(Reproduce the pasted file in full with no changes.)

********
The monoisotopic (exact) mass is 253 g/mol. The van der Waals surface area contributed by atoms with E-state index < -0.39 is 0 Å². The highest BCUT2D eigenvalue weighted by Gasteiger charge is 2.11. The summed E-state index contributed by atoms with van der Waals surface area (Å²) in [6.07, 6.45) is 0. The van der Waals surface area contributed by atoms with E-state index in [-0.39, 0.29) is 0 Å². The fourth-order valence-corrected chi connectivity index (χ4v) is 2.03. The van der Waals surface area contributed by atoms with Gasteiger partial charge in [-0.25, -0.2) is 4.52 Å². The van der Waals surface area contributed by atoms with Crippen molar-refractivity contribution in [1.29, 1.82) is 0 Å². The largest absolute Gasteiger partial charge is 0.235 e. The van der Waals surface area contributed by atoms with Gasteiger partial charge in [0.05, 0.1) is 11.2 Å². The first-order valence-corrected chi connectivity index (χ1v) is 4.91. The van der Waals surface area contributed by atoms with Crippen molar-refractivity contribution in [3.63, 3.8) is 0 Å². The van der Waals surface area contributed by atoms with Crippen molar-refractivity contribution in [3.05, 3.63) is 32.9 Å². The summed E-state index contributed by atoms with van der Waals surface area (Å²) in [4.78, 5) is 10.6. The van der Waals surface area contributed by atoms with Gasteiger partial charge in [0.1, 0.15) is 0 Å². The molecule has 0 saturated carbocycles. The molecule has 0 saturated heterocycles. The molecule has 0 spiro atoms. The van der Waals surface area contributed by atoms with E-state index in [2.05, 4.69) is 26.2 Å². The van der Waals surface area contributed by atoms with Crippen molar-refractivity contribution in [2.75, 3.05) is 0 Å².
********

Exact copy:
The monoisotopic (exact) mass is 253 g/mol. The van der Waals surface area contributed by atoms with E-state index < -0.39 is 0 Å². The highest BCUT2D eigenvalue weighted by Gasteiger charge is 2.11. The summed E-state index contributed by atoms with van der Waals surface area (Å²) in [6.07, 6.45) is 0. The van der Waals surface area contributed by atoms with E-state index in [-0.39, 0.29) is 0 Å². The fourth-order valence-corrected chi connectivity index (χ4v) is 2.03. The van der Waals surface area contributed by atoms with Gasteiger partial charge in [-0.25, -0.2) is 4.52 Å². The van der Waals surface area contributed by atoms with Crippen molar-refractivity contribution in [1.29, 1.82) is 0 Å². The largest absolute Gasteiger partial charge is 0.235 e. The van der Waals surface area contributed by atoms with Gasteiger partial charge in [0.05, 0.1) is 11.2 Å². The first-order valence-corrected chi connectivity index (χ1v) is 4.91. The van der Waals surface area contributed by atoms with Crippen molar-refractivity contribution in [3.63, 3.8) is 0 Å². The van der Waals surface area contributed by atoms with Crippen molar-refractivity contribution in [3.05, 3.63) is 32.9 Å². The summed E-state index contributed by atoms with van der Waals surface area (Å²) in [4.78, 5) is 10.6. The van der Waals surface area contributed by atoms with Gasteiger partial charge in [0.1, 0.15) is 0 Å². The molecule has 0 saturated carbocycles. The molecule has 0 saturated heterocycles. The molecule has 0 spiro atoms. The van der Waals surface area contributed by atoms with E-state index in [2.05, 4.69) is 26.2 Å². The van der Waals surface area contributed by atoms with Crippen molar-refractivity contribution in [2.75, 3.05) is 0 Å².